Podcast of the week: Bubble: a burst of brilliant, dystopian sci-fi satire
Monsters and artisanal cocktails blend nicely in this sitcom by Maximum Fun
Alison Becker from Parks & Recreation stars as Morgan in Bubble
Bubble is an eight-episode sitcom, set in the bustling city of Fairhaven in 2018 – just, very far away from where we are now. Fairhaven is shrouded by a bubble, protecting citizens from the monsters lurking in the bad wilderness outside. Most of the time. Unless you’re jogging in the park – which our protagonist, Morgan, is – and are interrupted by the sudden appearance of one, and have to murder it on site. That’s where the story starts.
This is a pulpy science fiction story with a millennial sensibility – there’s sarcastic narration and pacy, modern dialogue. There’s talk of lining up for brunch, and Postmates (the American Deliveroo) plays a pivotal role in the plot – and many of the gags. Tavi Gevinson’s narration is a little far north of Wes Anderson’s deadpan, but serves excellently as a transition between scenes.
Certainly some of the characters are obnoxious, speaking in chains of 2018 buzz-phrases, but this is intentional. The satire doesn’t feel cantankerous and there’s no sense of “Oh, you entitled kids with your Tinder and brunch” about it; rather, it is a stream of barbed in-jokes about living in 2018. The story doesn’t get lost in the ease of these jokes – it might let us, as listeners, forget for a second that we’re in a violent dystopia, but the story doesn’t forget for a second. Conversations weave between snipes about expensive artisanal cocktails and complaints about monster-blood being spilled onto a half-eaten hangover burrito. There is absolutely an adventure story behind the Broad City filter, and it’s a good one.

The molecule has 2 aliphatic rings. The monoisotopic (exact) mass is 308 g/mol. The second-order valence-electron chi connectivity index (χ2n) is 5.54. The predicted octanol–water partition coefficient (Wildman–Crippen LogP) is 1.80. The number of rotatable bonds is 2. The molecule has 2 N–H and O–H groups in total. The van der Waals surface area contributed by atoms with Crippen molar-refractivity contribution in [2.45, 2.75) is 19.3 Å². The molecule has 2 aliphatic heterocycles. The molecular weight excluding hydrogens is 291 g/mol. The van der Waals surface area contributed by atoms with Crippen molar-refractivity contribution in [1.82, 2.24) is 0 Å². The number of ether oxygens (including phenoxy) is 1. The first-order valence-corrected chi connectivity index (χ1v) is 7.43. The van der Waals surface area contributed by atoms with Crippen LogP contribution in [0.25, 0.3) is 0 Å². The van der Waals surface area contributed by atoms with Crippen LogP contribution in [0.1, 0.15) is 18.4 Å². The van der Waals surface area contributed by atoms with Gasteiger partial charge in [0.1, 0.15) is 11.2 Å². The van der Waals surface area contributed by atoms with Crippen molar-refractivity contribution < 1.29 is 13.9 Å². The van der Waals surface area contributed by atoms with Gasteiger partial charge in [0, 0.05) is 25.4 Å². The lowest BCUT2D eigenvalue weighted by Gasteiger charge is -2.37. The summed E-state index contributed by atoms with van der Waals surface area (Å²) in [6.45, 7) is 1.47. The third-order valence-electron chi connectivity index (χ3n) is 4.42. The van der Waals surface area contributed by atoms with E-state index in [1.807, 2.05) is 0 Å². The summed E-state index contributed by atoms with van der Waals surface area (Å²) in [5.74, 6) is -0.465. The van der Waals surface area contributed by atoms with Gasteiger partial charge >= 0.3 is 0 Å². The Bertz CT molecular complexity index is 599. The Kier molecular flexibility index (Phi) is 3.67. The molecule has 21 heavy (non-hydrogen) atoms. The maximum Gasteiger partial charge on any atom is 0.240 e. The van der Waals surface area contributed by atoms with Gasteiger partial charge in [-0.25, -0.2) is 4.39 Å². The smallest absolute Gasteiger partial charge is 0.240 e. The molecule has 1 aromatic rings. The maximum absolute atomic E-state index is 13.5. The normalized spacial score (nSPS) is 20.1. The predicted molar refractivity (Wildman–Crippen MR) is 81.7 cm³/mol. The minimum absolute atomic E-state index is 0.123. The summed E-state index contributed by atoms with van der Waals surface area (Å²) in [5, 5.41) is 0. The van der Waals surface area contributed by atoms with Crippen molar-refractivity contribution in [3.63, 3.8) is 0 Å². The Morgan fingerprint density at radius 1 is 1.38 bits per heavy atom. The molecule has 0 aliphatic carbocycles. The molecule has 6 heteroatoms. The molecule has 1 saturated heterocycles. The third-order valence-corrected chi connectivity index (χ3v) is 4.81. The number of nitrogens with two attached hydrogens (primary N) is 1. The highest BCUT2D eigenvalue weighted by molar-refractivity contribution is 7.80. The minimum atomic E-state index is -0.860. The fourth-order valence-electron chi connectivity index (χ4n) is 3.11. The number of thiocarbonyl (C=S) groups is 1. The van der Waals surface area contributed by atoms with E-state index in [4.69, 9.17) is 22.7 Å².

This first episode is an ensemble piece, but our hero is Morgan. Her journey as a child born outside the Bubble to her life inside is both at the periphery and heart of this episode. She’s something of a mercenary, due to the extra powers growing up outside the Bubble has granted her, and is taking up a new job working a gig (again, think Deliveroo) wherein she murders the monsters and imps of the city as something of a public service for the rest of Fairhaven. She doesn’t really have a choice.
In terms of the form, I will say that this does have a little bit of a feel of a table-read about it. The concept is excellent, the dialogue is whip-smart – but some of the performances are a little low-energy. The story would make an incredible film or television show too, and even the movement scene to scene suggests that we could be listening to a group of excellent comedy actors sitting around and blocking it out. It is such a fun, weird listen, but isn’t quite as immersive as I’d hoped. I’ll keep listening – and would recommend it wholeheartedly too for listeners who like a little Blade Runner with their artisanal handcrafted gunpowder gin cocktails.